Dubrovnik is an absolute must on any Croatian itinerary! The HBO series, Game of Thrones, one of the most watched TV shows in the world, is what put Dubrovnik on the world map.
Dubrovnik has been a UNESCO World Heritage Site since 1979 and is also known as the “Pearl of the Adriatic”. With its old town surrounded by fortified walls built in the 13-14th century and overlooking the crystal clear Adriatic sea, it is easy to see why Dubrovnik is called the Pearl of the Adriatic.
Although the city itself isn’t particularly big, two days are more than enough to see all that this city and its neighboring towns have to offer.
For a general overview of the itinerary, please click here.
Where to Stay
Dubrovnik’s old town of Dubrovnik is pedestrian only. Living in the heart of old town has its own charm; but unless you love dragging your through never ending staircases, do not pick an accommodation inside the old town.
You will find several hotels and airbnbs just outside the old town. Uvala Lapad area is a 5 minute drive from the old town, where you will find tons of cheaper options. We were traveling with friends and were looking for a large apt. We did not find one which suited our needs close to old town; and hence, ended up staying at Mlini, about 15 minute drive from the old town.
If you end up staying in the neighboring towns, it is advisable to take the bus/ uber into Dubrovnik since the parking lots charge exorbitant parking fees – we paid almost 40 kunas per hour!
How to get there
Several international flights fly in to Dubrovnik daily. If you are roadtripping Croatia, the drive from Split to Dubrovnik is going to be the most scenic leg of the drive. You get uninterrupted views across the Adriatic and will be tempted to stop your car at innumerable viewpoints throughout the drive. You will be exiting Croatia, entering Bosnia and Herzegovina for a few kms before re-entering Croatia – so keep your passports and cameras ready.
Things to do/ see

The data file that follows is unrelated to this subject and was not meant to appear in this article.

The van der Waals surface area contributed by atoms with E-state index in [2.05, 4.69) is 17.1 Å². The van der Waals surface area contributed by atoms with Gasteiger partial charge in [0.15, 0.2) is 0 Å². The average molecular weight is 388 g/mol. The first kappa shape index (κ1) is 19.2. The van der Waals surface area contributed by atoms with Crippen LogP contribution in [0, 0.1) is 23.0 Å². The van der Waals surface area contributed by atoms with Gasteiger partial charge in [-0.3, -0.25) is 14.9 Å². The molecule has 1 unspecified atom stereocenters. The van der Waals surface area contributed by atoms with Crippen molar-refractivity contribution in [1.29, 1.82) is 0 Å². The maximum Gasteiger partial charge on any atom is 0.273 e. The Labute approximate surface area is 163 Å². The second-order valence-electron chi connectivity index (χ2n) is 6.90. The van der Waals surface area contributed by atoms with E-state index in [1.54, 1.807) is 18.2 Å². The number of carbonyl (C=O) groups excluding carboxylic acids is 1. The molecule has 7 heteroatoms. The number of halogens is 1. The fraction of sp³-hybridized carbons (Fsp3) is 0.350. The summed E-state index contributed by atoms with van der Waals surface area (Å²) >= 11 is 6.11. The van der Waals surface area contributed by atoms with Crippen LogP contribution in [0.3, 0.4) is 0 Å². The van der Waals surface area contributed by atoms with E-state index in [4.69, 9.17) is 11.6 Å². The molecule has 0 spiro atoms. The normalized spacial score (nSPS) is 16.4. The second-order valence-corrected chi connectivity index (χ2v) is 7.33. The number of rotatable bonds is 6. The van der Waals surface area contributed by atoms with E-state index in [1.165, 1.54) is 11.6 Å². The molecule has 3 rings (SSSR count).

Walk the City Walls
A 25 m high city wall that runs almost 2 km surrounds Dubrovnik’s old town. These walls were built in the 13-14th century to protect the city of Dubrovnik from invaders. Walking these walls is an absolute must-do for anyone visiting Dubrovnik. You get to see amazing views of the Adriatic Sea on one hand and the city on the other!
Aim to be at the Dubrovnik city walls by the opening time of 8am. As the day progresses, it gets insanely crowded and hot and you don’t want to be stuck in one of the narrow sections sandwiched between huge tour groups. It takes about 2 hours (including several pit stops to take photos) to walk around the entire walled city. As a tip, buy the tickets in advance (150 kunas per person) so you don’t waste time queueing up in the morning.
If you are not an early riser, start the walk later in the afternoon – after 4 pm. Entry to the walls isn’t permitted after 6 pm but you will still have plenty of time to navigate these walls peacefully without the crowd.
After you are done with the walls, make your way to Fort Lovrijenac. This fort is built outside of the Dubrovnik walls overlooking the Adriatic. This fortress has withstood numerous attacks by invaders all over the world, but in particular from the Venetians.
The ticket that you buy to walk the Dubrovnik Walls includes Fort Lovrijenac, so do not throw away your ticket! Fort Lovrijenac showcases beautiful views of the sea, Lokrum Island, and the West side of the Dubrovnik walls. Also, you GOT fans out there, this fort has been a major shooting location for the series – most of the Red Keep scenes are shot here.
Old town is adorned with stunning white stone Venetian style buildings. There are two gates from which you can enter the old town. The Pile gate, which is the main gate located on the West side of the old town. The Ploce gate, which is located on the East side and also has a wooden and stone draw bridge that leads you into the old town. The famous Banje beach is located close to the Ploce gate.
Once you enter the old town, you will find numerous shops, restaurants and cafes lining up Stradun, the main street in old town. Its the main promenade where you will see most of the action. The best way to enjoy Stradun is to take a walk up and down the street. Once you get tired a bit, sit in front of one of the cafes, get your drink and enjoy watching passing crowd.
Another ‘must do’ activity would be to explore the beautiful and charming little alleys of Dubrovnik. Even though we were wandering around in afternoon, we found these alleys almost empty (yet another perk of traveling in off season).
The harbor right outside the old town is one of the most picturesque parts of the city – the photo opps here are endless. There are a few restaurants on the harbor, which are perfect for a sunset meal or just to grab drinks. This harbor is where all the boat tours take off from and the ferry to Lokrum island is located. Or you can just head to Stradun, where you can grab a drink and indulge in people watching in one of the various street bars/ restaurants.